Residents of Germany will vote today (Sunday) in elections that will determine who will replace Chancellor Angela Merkel after 16 years in office, and in which direction the great economy in Europe will move. In Germany there are about 60 million eligible voters, and it is estimated that an unprecedented rate of about 40% of those who intend to vote have already done so by mail. Recent polls suggest a close race between the Social Democrats (SPD), who can return to power for the first time since 2005, and the Christian Democrats (CDU.CSU), Merkel’s party, which can retain power.
The polls in Germany open at nine in the morning (Israel time) and close at seven in the evening (Israel time), when the first samples and forecasts will also be published. Due to the large voter turnout in the post office, which stems in part from public concern about Corona, it is possible that the predictions that will be published will not be accurate as previous kilns. At a quarter past nine (Israel time), all party leaders will gather for what is known as the “Elephant Circle” – a televised meeting of all party leaders, where they will discuss the results of the samples and forecasts and the chances of possible coalitions.
Armin Lasht (60), the CDU candidate, will vote at noon in his hometown of Aachen near the border with the Netherlands and then fly to Berlin to announce the results of the samples. Olaf Schultz (63), the SPD candidate, will vote in Potsdam to which he moved from Hamburg, and then he will also reach the party headquarters in Berlin. The Social Democrats and the Green Party are expected to strengthen significantly in this election, compared to those held in 2017, while the Conservative Party is expected to suffer a loss against them. Still, the question is which coalition will be possible based on the results, and it is possible that the need to form a coalition of three parties – for the first time at the federal level – will complicate the negotiations.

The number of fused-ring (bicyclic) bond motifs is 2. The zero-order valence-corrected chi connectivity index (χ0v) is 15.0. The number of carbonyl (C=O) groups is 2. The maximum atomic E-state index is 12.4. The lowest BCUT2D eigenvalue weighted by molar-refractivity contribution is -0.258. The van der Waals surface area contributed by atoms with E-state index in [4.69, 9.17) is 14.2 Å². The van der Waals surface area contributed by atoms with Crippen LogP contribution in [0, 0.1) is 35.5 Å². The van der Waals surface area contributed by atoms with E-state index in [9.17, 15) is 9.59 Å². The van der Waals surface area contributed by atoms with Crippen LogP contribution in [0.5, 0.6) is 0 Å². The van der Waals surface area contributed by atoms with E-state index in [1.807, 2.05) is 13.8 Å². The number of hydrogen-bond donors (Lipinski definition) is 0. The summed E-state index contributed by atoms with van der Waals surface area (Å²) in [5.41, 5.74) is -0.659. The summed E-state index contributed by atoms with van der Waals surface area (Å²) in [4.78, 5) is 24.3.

Due to complex representation laws, which combine a general election with a regional election and allow compensation for parties in the event of a conflict between the results, the number of members of the German parliament is not yet known. The current parliament has about 709 members, but it is estimated that the parliament elected today will have no less than 800 representatives. A coalition of parties seeks to change these election laws during the coming tenure. The high blocking percentage in Germany stands at 5%, preventing the entry of new and extremist parties.
Is Germany on its way to the “traffic light” coalition in tomorrow’s election? What are the chances of a unity government returning, this time with the Conservatives in the role of the junior party? And why the key man may be the one who appears first in the picture below, formerly nicknamed “Bambi” because of his softness and age. Pre.election analysis, now on@globesnews https://t.co/JFk3skFPz5
– Assaf Oni, Berlin (@AssafUni) September 25, 2021
The latest polls predict 25% for the Social Democrats, 23% for the Conservatives, 16% for the Greens, 12% for the Liberals, 10% for the “Alternative to Germany” and 6% for the “Left” from the left.
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